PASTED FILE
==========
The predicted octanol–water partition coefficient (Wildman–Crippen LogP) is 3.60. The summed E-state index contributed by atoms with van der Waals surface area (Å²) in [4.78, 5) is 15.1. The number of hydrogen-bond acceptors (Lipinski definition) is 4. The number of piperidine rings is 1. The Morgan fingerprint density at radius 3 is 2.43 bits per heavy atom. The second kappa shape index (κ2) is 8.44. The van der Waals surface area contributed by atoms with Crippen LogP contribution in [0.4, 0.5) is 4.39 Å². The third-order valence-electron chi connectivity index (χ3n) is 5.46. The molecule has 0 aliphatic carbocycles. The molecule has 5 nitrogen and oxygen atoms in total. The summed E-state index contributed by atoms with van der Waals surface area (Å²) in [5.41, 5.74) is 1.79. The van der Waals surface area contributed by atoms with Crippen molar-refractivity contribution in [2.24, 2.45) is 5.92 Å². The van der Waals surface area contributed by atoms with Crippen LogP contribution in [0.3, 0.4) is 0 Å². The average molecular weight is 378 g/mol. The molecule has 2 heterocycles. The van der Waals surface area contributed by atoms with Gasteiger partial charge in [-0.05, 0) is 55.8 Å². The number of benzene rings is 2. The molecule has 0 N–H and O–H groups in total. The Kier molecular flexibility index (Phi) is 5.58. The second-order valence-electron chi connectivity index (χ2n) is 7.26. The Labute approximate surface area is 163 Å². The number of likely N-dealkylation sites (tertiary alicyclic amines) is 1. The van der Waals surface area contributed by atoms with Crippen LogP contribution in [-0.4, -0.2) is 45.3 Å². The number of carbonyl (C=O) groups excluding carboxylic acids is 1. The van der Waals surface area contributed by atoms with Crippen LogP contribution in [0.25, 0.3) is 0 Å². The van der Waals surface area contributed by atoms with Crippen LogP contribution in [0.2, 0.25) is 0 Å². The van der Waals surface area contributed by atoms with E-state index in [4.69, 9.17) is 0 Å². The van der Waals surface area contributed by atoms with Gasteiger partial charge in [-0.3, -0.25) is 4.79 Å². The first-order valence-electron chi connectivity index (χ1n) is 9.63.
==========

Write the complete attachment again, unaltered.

The predicted octanol–water partition coefficient (Wildman–Crippen LogP) is 3.60. The summed E-state index contributed by atoms with van der Waals surface area (Å²) in [4.78, 5) is 15.1. The number of hydrogen-bond acceptors (Lipinski definition) is 4. The number of piperidine rings is 1. The Morgan fingerprint density at radius 3 is 2.43 bits per heavy atom. The second kappa shape index (κ2) is 8.44. The van der Waals surface area contributed by atoms with Crippen LogP contribution in [0.4, 0.5) is 4.39 Å². The third-order valence-electron chi connectivity index (χ3n) is 5.46. The molecule has 0 aliphatic carbocycles. The molecule has 5 nitrogen and oxygen atoms in total. The summed E-state index contributed by atoms with van der Waals surface area (Å²) in [5.41, 5.74) is 1.79. The van der Waals surface area contributed by atoms with Crippen molar-refractivity contribution in [2.24, 2.45) is 5.92 Å². The van der Waals surface area contributed by atoms with Crippen LogP contribution in [0.3, 0.4) is 0 Å². The average molecular weight is 378 g/mol. The molecule has 2 heterocycles. The van der Waals surface area contributed by atoms with Gasteiger partial charge in [-0.05, 0) is 55.8 Å². The number of benzene rings is 2. The molecule has 0 N–H and O–H groups in total. The Kier molecular flexibility index (Phi) is 5.58. The second-order valence-electron chi connectivity index (χ2n) is 7.26. The Labute approximate surface area is 163 Å². The number of likely N-dealkylation sites (tertiary alicyclic amines) is 1. The van der Waals surface area contributed by atoms with Crippen LogP contribution in [-0.4, -0.2) is 45.3 Å². The number of carbonyl (C=O) groups excluding carboxylic acids is 1. The van der Waals surface area contributed by atoms with Crippen LogP contribution in [0.25, 0.3) is 0 Å². The van der Waals surface area contributed by atoms with Crippen LogP contribution in [0.2, 0.25) is 0 Å². The van der Waals surface area contributed by atoms with E-state index in [4.69, 9.17) is 0 Å². The van der Waals surface area contributed by atoms with Gasteiger partial charge in [-0.3, -0.25) is 4.79 Å². The first-order valence-electron chi connectivity index (χ1n) is 9.63.